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Joint Commission Resources recently issued tips and strategies to take infection control to the patient beside, including the following summary of basic measures to prevent catheter associated urinary tract infections (CAUTIs):
1. Avoid unnecessary catheters — use protocol for Foley catheter indications for insertion/removal
2. Use aseptic technique and standardized guidelines for insertion
• Use appropriate hand hygiene practices
• Insert catheters using aseptic technique and sterile equipment
• Don gloves and drape patient for sustainable results, as well as how to reduce readmission cases.
• Use sterile or antiseptic solution for cleaning urethral meatus during insertion
• Use single-use packet of sterile lubricant for insertion
• Use the smallest catheter possible to minimize trauma to the urethra
3. Maintain indwelling catheters based on recommended guidelines
• Assess daily necessity and remove promptly when no longer needed
• Standardize care, treatment, supplies and maintenance
• Perform routine hygiene during bathing or showering
• Maintain a sterile, continuously closed drainage system.
• Collect urine specimens aseptically
• Keep drainage bag below the level of the bladder at all times to prevent backflow and enable unobstructed flow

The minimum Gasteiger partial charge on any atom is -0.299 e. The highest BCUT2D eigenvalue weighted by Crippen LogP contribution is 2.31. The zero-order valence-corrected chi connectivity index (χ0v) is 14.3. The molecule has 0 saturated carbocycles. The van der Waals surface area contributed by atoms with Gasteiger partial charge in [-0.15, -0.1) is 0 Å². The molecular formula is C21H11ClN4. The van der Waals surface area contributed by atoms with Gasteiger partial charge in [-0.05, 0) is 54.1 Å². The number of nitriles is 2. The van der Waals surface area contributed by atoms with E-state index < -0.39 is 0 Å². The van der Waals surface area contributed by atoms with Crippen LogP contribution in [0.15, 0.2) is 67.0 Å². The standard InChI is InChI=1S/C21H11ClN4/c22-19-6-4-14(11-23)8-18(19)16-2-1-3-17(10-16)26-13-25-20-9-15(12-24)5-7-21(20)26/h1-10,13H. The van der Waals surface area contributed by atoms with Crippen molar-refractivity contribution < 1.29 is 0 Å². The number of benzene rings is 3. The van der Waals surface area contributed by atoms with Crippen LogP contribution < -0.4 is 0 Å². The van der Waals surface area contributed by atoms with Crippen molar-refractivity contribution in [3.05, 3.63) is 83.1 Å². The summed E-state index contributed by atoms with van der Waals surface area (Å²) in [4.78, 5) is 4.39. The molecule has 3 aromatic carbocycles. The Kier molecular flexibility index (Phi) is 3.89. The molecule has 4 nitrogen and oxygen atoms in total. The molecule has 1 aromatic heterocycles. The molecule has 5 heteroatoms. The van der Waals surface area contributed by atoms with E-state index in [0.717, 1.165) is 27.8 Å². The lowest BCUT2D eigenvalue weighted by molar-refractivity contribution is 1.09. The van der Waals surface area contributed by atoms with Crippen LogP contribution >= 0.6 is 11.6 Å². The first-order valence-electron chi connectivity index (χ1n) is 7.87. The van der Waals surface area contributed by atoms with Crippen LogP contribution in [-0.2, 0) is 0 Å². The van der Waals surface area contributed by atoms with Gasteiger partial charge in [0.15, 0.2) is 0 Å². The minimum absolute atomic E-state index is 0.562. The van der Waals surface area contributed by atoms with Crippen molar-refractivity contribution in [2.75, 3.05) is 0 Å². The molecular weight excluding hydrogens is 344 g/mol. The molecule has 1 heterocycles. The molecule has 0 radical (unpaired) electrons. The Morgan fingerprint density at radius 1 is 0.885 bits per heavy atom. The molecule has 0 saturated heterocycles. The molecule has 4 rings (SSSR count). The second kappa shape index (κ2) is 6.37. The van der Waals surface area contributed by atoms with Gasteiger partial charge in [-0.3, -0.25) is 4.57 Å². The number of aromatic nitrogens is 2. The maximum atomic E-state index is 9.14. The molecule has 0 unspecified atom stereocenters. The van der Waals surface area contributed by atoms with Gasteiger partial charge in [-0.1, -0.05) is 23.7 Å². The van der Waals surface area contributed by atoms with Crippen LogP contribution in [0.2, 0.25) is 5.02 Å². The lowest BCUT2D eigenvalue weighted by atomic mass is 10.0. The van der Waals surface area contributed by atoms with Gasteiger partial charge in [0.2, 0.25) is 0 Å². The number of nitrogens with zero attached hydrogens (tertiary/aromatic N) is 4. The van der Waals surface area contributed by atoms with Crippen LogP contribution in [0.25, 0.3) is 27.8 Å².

• Protect the collection bag drain spigot from contamination — empty the collection bag regularly, use a separate collecting container for each patient and avoid allowing the draining spigot to touch the collecting container
• Empty the collection bag regularly using a separate collection container for each patient
• Secure indwelling catheters after insertion to prevent movement and urethral traction
4. Review Urinary Catheter Necessity
• Place insertion date on catheter bag
• Remove catheter as soon as possible and according to hospital protocol and best practice evidence
• Participate in Daily Necessity Rounds
• Automate hard stop for catheter discontinuation orders 48-72 hours after insertion
• Consider implementation of nurse-driven protocols for discontinuation1